10 December 2020
Given the regulatory direction of travel and the current economic environment, alternatives to traditional cash funding are rapidly increasing in popularity. LCP has been working with BNY Mellon and Travers Smith to provide a cost-effective, time-efficient way to set up an escrow for pension schemes.
Contingent funding approaches are rapidly becoming more widespread, for a wide range of reasons that are discussed in our blog: Contingent funding: from niche to mainstream. Escrows are a particularly versatile type of contingent funding approach, and can be an attractive option for both trustees and sponsors, as well as for both under-funded and well-funded schemes.
What is an escrow?
An escrow is an account in the name of the sponsoring employer, which is often held with a third-party escrow agent. The employer can deposit cash or other assets into the account, and may grant the pension scheme a legal charge over the escrow account in order to help prevent third-party creditors from accessing the funds.
The trustees of the pension scheme and the sponsoring employer agree a set of triggers, which are often linked to the funding level of the scheme, or to events impacting the covenant of the employer. These triggers determine if, when and how much of the escrow account is paid into the pension scheme or released back to the sponsoring employer.
How can an escrow be used to support a pension scheme?
Some examples of how an escrow can be used to support a pension scheme include:
- For under-funded schemes, an escrow can be used to help bridge any gap between the trustee and employer views on funding assumptions or investment strategy. For example, the additional covenant provided could enable the scheme to take more investment risk, with the escrow funds being available to compensate the scheme if these risks don’t bring the hoped for returns – on the other hand, upside returns could mean the sponsor can get its money back.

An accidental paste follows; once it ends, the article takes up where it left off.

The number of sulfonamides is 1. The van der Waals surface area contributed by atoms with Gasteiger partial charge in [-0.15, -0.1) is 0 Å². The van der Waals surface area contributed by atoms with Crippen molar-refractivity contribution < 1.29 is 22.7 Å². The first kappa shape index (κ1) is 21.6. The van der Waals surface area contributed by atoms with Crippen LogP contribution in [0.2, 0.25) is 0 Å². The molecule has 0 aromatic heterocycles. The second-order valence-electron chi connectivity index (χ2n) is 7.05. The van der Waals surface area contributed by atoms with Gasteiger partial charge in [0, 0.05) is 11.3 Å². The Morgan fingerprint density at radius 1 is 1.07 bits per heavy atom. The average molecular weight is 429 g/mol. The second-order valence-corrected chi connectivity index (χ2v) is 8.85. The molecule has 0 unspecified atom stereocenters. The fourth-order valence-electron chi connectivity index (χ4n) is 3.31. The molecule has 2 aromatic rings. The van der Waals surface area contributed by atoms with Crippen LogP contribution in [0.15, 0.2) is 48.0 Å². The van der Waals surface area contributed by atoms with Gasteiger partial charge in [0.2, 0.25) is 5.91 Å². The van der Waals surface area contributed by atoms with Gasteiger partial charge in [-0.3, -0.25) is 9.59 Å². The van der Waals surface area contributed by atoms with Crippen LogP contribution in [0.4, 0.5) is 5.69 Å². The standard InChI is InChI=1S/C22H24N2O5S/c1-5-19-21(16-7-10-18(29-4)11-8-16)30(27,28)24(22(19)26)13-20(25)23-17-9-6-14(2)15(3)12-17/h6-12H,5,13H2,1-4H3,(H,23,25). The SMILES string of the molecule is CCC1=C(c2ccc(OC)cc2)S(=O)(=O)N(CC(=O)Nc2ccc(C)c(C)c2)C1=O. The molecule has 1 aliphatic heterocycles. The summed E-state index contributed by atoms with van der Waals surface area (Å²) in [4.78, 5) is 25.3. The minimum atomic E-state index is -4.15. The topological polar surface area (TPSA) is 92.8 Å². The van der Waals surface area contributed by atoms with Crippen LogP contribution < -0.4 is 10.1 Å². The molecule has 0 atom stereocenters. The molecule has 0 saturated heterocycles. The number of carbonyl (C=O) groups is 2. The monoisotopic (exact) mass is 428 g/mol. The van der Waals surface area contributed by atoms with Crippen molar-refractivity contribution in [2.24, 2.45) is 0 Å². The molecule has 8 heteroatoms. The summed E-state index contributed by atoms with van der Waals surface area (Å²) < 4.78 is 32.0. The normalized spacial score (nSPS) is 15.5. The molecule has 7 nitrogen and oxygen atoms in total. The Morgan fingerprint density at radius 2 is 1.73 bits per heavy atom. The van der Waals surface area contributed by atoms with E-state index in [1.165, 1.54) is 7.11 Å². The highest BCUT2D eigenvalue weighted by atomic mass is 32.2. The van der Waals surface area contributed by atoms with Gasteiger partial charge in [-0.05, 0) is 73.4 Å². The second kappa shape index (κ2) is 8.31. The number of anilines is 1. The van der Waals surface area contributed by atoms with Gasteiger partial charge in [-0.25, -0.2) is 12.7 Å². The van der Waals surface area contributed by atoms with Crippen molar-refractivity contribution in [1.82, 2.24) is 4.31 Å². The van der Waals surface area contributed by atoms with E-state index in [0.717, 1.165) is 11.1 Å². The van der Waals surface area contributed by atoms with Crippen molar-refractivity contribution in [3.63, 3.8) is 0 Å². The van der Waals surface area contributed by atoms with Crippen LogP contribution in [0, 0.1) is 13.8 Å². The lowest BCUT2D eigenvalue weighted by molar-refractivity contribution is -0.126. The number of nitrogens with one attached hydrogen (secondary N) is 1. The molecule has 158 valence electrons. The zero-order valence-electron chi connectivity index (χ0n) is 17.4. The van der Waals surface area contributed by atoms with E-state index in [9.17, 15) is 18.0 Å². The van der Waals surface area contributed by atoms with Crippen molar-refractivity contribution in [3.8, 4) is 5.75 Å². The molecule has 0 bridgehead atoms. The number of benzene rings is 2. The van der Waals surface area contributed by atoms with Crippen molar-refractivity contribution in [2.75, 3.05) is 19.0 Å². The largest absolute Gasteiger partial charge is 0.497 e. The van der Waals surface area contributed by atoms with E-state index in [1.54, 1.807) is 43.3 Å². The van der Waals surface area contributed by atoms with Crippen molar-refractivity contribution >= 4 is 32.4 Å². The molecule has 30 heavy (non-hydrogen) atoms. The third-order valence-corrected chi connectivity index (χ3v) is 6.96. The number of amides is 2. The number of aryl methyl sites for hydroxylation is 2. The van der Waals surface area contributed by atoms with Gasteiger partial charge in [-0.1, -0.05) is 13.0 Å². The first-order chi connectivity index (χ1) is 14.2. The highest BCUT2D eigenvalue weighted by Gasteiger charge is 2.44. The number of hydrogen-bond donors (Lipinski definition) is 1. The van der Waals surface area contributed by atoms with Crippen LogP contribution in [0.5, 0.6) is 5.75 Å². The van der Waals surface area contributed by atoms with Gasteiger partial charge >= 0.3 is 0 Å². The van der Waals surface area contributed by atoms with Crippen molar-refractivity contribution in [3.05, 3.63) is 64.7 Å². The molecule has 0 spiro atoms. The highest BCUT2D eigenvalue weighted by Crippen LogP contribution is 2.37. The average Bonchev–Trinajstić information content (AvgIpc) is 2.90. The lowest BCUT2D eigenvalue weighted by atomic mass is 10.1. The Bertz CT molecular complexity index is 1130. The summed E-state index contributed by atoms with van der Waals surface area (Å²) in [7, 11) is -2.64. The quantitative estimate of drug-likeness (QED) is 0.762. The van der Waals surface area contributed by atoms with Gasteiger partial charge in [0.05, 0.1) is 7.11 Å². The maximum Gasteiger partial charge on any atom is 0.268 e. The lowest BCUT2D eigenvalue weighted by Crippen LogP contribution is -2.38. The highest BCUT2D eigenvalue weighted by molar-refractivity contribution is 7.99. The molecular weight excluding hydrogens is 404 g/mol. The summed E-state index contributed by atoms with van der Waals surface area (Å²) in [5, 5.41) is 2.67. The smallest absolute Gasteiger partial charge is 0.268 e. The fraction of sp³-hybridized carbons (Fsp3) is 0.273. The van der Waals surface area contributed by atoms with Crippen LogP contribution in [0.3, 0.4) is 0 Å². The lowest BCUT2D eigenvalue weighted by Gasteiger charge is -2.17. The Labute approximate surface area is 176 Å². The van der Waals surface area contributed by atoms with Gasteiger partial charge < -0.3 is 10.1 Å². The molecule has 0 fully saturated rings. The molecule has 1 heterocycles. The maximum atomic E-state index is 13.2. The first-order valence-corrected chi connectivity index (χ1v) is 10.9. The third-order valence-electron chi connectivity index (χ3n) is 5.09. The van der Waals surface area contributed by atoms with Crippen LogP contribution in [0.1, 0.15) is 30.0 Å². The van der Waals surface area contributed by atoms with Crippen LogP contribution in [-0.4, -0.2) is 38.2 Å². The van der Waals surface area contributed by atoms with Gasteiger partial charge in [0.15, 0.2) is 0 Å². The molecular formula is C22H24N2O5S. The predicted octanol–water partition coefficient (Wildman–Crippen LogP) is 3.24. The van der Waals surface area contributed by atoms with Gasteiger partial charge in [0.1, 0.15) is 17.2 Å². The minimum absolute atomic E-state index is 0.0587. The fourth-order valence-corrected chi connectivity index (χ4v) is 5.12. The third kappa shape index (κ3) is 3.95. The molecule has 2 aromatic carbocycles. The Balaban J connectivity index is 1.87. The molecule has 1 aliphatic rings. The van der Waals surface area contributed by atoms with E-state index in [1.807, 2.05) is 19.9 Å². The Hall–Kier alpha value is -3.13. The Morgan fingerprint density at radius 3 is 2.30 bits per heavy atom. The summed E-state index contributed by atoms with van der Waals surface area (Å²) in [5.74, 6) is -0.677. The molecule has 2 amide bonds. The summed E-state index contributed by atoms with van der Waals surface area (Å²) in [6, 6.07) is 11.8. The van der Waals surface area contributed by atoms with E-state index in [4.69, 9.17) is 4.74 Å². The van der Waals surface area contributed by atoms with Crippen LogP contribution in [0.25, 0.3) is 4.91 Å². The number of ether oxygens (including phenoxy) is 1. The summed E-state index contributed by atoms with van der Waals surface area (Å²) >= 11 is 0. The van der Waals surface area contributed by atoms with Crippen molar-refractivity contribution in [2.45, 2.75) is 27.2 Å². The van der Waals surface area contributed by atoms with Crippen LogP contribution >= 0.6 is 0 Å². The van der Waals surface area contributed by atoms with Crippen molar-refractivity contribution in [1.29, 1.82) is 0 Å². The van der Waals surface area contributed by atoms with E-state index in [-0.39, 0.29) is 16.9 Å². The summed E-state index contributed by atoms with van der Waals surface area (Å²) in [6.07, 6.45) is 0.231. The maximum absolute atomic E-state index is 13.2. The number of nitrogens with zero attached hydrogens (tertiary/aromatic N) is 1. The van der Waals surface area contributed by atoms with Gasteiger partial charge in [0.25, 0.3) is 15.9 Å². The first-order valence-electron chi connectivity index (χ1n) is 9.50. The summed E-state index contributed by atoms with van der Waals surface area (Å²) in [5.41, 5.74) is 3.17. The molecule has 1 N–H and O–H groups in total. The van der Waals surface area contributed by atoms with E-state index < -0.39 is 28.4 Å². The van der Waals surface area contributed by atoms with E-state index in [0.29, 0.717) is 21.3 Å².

- For well-funded schemes, an escrow can be used to help prevent “over-funding”. This could mean avoiding a trapped surplus on wind-up, with the corresponding tax charge on a refund of surplus. Escrows are increasingly being used to manage these risks for full scheme buy-ins, where there is often an unknown deferred premium adjustment following a period of data cleanse. More generally a sponsor may wish to aim for no more direct scheme contributions once a given funding level is reached.
- In light of Covid-related market and covenant effects, the recent RPI reform, and the effect of recent court cases on the Pension Protection Fund (PPF), there will be a renewed expectation of materially higher PPF levies for some schemes. Certain PPF-approved contingent assets, including charged escrows, can be structured to help reduce your PPF levy and could now yield much bigger levy savings than before.
Why “streamlined” escrow?
The streamlined escrow we have just launched provides the following advantages for sponsors and trustees over approaching the open market directly:
- Quick and efficient set-up: the pre-designed contract helps you get a competitive deal without the lengthy negotiations that would be required to secure similar terms in the open market.
- Certainty on fees: the one-off fixed set-up fee includes all initial set-up costs with the escrow agent BNY Mellon, as well as a general memorandum from Travers Smith on the key legal terms of the escrow agreement and tax implications.
- Flexible investment options: there are no minimum or maximum contributions, or limits on the number of contributions or withdrawals you can make to the escrow. You can choose whether to invest the escrow assets in cash-based or gilts-based funds.